Wage inflation has also been subdued, with the G4 average pace still more than a full percentage point lower than the pre-crisis mean average (Figure 5). One of the key themes that we believe will emerge in 2018 and 2019 is a clearer upward trajectory in inflation back to (or even slightly above) those 2 per cent target rates. If that is right, then expectations of sustained positive inflation will become more entrenched and the prevailing environment will distance itself even further from the dangerous deflation frontier and move more compellingly into low, positive inflation territory. Such a development would be an important element in the reappearance of more normal macro-economic conditions.
After the growth scares of 2015, China has enjoyed two years of comparative calm, with GDP goals being achieved or even marginally exceeded (Figure 6). Perhaps more importantly, official growth targets appear to have been subtly downgraded in terms of Government priorities compared to earlier periods.
Arguably, being a hostage to fortune where GDP objectives are concerned has been more of a hindrance to Chinese policy as well as to its transition and economic development ambitions. Hence although there are still growth targets implicit in China’s longer term aspirations, they are less front and centre than in the past. (Of course if there were a major downside shock, the Chinese authorities would almost certainly respond aggressively.)
This greater flexibility of approach has allowed – and should continue to allow – China to pursue its reform agenda with greater alacrity and on a more systematic basis. Whether explicit or not, China will be aiming for somewhere between 6 per cent and 6.5 per cent growth in 2018.
This was also the message that emerged clearly from the 19th Party Congress in October. As well as consolidating his power-base (which should provide greater stability), President Xi modified the economic policy focus in the years ahead, away from the emphasis on growth and towards supply-side reforms (including state owned-enterprises), deleveraging and the longer-term transformation of China.
While some elements of these initiatives will take years to implement and bear fruit, others will have an impact from now on and will help define key parts of the overall global macroeconomic backdrop in 2018 and 2019.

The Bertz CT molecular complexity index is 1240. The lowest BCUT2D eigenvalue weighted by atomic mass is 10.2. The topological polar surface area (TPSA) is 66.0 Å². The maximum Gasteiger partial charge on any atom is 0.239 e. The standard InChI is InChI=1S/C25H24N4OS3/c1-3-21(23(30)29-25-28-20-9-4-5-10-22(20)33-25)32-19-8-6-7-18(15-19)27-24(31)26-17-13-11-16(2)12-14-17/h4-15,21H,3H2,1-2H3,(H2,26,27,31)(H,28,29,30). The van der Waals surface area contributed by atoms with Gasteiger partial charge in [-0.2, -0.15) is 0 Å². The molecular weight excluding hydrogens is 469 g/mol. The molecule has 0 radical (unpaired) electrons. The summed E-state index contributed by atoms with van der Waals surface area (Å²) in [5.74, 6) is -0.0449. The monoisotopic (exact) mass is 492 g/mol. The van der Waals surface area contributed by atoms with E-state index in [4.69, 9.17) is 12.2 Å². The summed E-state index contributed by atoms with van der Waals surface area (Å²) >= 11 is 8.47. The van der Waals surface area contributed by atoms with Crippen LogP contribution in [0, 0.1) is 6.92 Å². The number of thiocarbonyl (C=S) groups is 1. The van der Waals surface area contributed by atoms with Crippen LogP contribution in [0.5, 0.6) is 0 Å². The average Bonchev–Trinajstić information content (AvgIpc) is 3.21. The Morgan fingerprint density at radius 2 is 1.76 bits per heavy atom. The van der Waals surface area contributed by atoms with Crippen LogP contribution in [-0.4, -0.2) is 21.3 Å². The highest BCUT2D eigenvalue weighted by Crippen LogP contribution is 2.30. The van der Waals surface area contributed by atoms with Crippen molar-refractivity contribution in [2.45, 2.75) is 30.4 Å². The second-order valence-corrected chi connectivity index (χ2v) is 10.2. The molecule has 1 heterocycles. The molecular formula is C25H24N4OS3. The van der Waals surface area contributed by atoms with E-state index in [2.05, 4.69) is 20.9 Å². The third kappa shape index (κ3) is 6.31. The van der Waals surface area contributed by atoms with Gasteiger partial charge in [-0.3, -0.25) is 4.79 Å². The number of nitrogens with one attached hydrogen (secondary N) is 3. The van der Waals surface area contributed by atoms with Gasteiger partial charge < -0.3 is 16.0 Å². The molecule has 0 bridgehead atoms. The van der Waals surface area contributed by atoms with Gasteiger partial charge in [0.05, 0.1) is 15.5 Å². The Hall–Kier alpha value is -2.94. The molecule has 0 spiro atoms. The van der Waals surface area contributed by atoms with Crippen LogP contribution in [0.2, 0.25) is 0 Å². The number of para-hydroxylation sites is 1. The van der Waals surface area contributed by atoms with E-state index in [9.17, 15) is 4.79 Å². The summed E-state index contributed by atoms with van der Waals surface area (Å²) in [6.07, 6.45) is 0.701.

The “One Belt One Road” set of initiatives in particular may well become increasingly important on the world stage. Although what China says and what it does can be very different things, it is an irony not lost on several commentators that China now sounds more amenable to free trade and open markets than Trump’s America.
After the inevitable raft of greater financial regulation in the wake of the Global Financial Crisis (GFC), the pace of introduction of additional measures has, just as inevitably, waned somewhat in recent years. This does not mean that we are about to experience a far looser regulatory environment in the near future, but rather that we have probably passed the peak in terms of additional initiatives being announced.
Indeed, with the ostensibly market-friendly Mr Trump in the White House, there is even the possibility of a worthwhile reduction in the regulatory burden in some areas (Figure 7). It may take some time, and it has to be said that gauging US policy initiatives on the basis of Trump’s twitter outbursts has not been the most reliable guide to subsequent events. But even a moderate bias towards an easier regulation tilt and less stringent rules would represent an important change to the operating environment for financial (and other) companies.
In Europe there has arguably been a greater acceptance of tighter regulation and less momentum behind any moves towards a lighter regulatory touch. But it is also generally accepted that a properly functioning banking system is vital. And in this context it is widely recognised that credit needs to be made available to reputable entities that wish to borrow if the Eurozone recovery is to continue.
The latest indications are that credit conditions have eased considerably since the sovereign debt crisis and that lending has picked up. Although it is unlikely to be characterised as looser regulation, the European authorities will wish to ensure that credit continues to flow, without significant hindrance, to where it is needed.
When there were more worries about the fundamental health of large parts of the European banking system, this was less of a priority – at such times solvency was more important than liquidity.